Generally, the end of the US academic year is not the same as other countries, and IMGs often have several months between their graduation and the start of the application process. Many candidates now seek to utilize this time in research efforts.

Though it is incorrect to view research as essential, it can be a significant boost to your chances in certain specialties, at academic programs in particular, if you have complementary research experience.

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Step 2 CK Advice Part 2 – Scheduling

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By Luke Murray

Click here for part 1 of this series.

Step 2 CK Advice Part 2 - SchedulingStep 2CK, in contrast to Step 1, is really NOT about figuring out ‘how to study,’ or at least, it shouldn’t be. We have hopefully, through trial, error, and feedback, figured out how to study for a Step exam already. What IS different with Step 2CK when compared to Step 1 is the importance of planning. Yes, it’s also extremely important to plan out how you’ll attack Step 1, but most of us have time off to study. Consequently, when our study plans don’t match our study reality there’s enough buffer to still accomplish our goals.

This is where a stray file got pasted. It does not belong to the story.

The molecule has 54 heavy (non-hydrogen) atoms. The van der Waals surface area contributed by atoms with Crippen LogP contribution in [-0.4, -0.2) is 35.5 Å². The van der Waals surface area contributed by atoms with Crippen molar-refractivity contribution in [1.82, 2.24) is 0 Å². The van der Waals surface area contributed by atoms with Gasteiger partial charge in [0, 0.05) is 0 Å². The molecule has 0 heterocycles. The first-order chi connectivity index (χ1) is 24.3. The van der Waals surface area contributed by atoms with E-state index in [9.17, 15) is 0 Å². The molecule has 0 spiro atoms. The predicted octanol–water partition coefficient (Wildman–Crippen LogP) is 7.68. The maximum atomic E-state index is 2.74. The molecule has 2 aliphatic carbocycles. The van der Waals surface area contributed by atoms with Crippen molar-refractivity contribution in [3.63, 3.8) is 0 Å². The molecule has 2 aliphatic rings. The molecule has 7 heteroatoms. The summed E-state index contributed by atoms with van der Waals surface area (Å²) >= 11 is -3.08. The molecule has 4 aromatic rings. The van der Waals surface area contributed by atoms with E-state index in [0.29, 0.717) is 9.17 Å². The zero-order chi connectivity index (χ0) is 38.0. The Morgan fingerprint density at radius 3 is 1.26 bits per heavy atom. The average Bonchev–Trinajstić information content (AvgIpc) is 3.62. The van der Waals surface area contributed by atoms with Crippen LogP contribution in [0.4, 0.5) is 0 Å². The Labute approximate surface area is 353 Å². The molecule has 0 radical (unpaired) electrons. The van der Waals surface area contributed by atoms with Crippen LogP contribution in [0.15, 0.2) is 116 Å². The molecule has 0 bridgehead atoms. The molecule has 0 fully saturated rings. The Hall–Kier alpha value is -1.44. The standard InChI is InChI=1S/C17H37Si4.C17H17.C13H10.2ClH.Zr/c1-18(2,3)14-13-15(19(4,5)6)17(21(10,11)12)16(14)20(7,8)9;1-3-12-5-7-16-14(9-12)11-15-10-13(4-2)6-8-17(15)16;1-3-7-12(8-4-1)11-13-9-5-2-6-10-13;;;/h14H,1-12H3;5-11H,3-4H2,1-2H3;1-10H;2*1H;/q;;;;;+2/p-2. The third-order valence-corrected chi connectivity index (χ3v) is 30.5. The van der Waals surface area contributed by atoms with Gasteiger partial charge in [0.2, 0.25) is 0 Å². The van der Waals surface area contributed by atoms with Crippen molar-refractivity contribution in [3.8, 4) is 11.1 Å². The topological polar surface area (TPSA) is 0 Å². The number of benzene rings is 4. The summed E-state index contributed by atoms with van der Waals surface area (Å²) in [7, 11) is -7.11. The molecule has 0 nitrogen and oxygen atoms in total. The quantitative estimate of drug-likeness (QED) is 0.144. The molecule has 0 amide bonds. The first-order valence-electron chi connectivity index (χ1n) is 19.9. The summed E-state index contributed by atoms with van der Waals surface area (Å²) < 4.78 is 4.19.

In contrast, when you’re supposed to be studying for Step 2CK, you also have the challenges of residency applications and scheduling and attending interviews. This, coupled with the fact that you have much less time ‘off’ to study and will need to do much of your studying during rotations, means that you’ll sink (and be constantly stressed) if you don’t have your ducks in a row. I know this, because I did exactly zero of the things listed below and wished countless times during my fourth year that I had followed this exact advice. Fourth year was far from a vacation for me. In fact it was just as stressful of a med school year as any other, exactly because I did not do the following.

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USMLE-Rx Step 2 CK Qmax Challenge #23840

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Check out today’s Step 2 CK Qmax Question Challenge.

Know the answer? Post it in the comments below! Don’t forget to check back for an update with the correct answer and explanation (we’ll post it in the comments section below).

USMLE-Rx Step 2 CK Qmax Challenge #23840A 55-year-old woman with type 2 diabetes mellitus and chronic kidney disease presents to her physician with her fourth episode of postprandial right upper quadrant pain, nausea, and vomiting. Unlike her previous presentations, the pain is more severe and has persisted for 24 hours. Her temperature is 39°C (102.2°F). Physical examination is notable for right upper quadrant tenderness and cessation of inspiration during deep palpation of the area. Amylase and bilirubin levels are within normal limits. Results of ultrasonography are shown in the image.